Getting a book signed by the author can bump up its value substantially. That's why I was amused when I was accosted at a tackle fair and asked to sign my classic 'Catch More Shark'. That would have increased its value to maybe 5.
Sadly, none of my six fishing books is worth much, signed or not, though the much-awaited 'Sex and the Single Skate', if I ever finish it, may change all that. It's coming, it's coming...
On the other hand, the moniker of angling's famous names, especially those now fishing the ponds of heaven (or maybe the Styx) can double a book's worth. I was recently offered 200 for 'Still Water Angling', just because my copy bears Dick Walker's signature. What a shame I never hung on to my Walker letters. They're fetching up to 300.
On the other hand, I have every reason to dislike Walker. Years ago, I sent an idea to a big publisher. It was provisionally entitled 'The Record Breakers', and the concept was to interview the catchers of all the British record fish, who would tell all about that momentous day.
The publishers sent it to an expert to evaluate. That guru, Dick Walker, said it was a dumb idea. He was probably right. (Walker wasn't wrong about very much). After all, he held four of those records.
But the man who is probably the most important figure in angling history was a lot more than the bloke in a trilby who caught a 44lb carp, an 18lb 4oz rainbow trout, a 1lb 5oz dace and a 4lb 13oz perch. He was fishing's greatest inventor.
He created rods, weights,flies and techniques still in use today. He revolutionised carp angling (until Walker, big carp were thought to be near-uncatchable) and stillwater fly-fishing. He wrote books and articles that changed the face of freshwater angling.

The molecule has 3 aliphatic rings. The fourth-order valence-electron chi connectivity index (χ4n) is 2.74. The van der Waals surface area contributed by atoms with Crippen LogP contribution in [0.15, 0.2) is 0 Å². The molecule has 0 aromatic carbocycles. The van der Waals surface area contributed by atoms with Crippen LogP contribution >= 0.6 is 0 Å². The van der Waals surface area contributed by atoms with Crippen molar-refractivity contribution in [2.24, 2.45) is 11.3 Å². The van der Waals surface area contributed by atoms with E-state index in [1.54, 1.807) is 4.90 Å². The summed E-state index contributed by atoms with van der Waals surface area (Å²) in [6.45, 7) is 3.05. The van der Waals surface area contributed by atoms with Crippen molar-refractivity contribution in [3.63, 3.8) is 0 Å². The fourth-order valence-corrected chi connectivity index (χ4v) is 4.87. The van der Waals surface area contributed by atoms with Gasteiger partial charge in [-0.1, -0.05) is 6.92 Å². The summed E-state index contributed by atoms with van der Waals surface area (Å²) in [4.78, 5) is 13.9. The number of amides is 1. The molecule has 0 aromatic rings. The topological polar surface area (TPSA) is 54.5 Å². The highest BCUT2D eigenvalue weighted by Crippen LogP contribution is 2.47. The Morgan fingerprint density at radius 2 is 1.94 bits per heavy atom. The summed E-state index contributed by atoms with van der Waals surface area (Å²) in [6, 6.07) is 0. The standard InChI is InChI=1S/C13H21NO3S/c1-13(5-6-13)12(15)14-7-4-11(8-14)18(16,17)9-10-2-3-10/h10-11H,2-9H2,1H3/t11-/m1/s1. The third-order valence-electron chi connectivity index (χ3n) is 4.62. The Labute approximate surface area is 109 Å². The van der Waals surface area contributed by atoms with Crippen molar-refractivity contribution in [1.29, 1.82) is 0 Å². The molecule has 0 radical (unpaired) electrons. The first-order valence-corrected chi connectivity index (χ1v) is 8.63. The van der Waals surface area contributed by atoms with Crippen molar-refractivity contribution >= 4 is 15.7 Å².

The words "fishing" and "genius" generally mix as wellas "shoe" and "badger". But as Professor Barrie Rickards saysin his just-released biography*: "It is possible that there will never again be an angler ofsuch stature."
Walker, who died in 1985, wasn't just an exceptional fisher-man. He wrote profusely and extremely well, and for 30 years many bought 'Angling Times' just for his articles. And yet, some speak ill of the dead. There are claims that Walker was arrogant, selfish, humourless, and even that he exaggerated not just the weight of his record carp, a fish that swam in London Zoo for more than 20 years, but other things too.
Rickards, emeritus professor of palaeontology and biostrat-igraphy at Emmanuel College, Cambridge, trounces most of these rumours. That carp could have weighed even more, it turns out. Walker, generous to a fault, donated his time, talent and even his tackle freely, and rarely claimed the credit.
Lacking humour? The accusers can't have read his stuff. Even at the end, when he heard that he had cancer, he retorted, "I'll beat this thing ifit kills me".
Arrogant? Well, maybe a bit. But supremely confident would be a better description. And I never really wanted to write 'The Record Breakers' anyway.
* 'Richard Walker: Biography of an Angling Legend', by Barrie Rickards (Medlar Press, 35)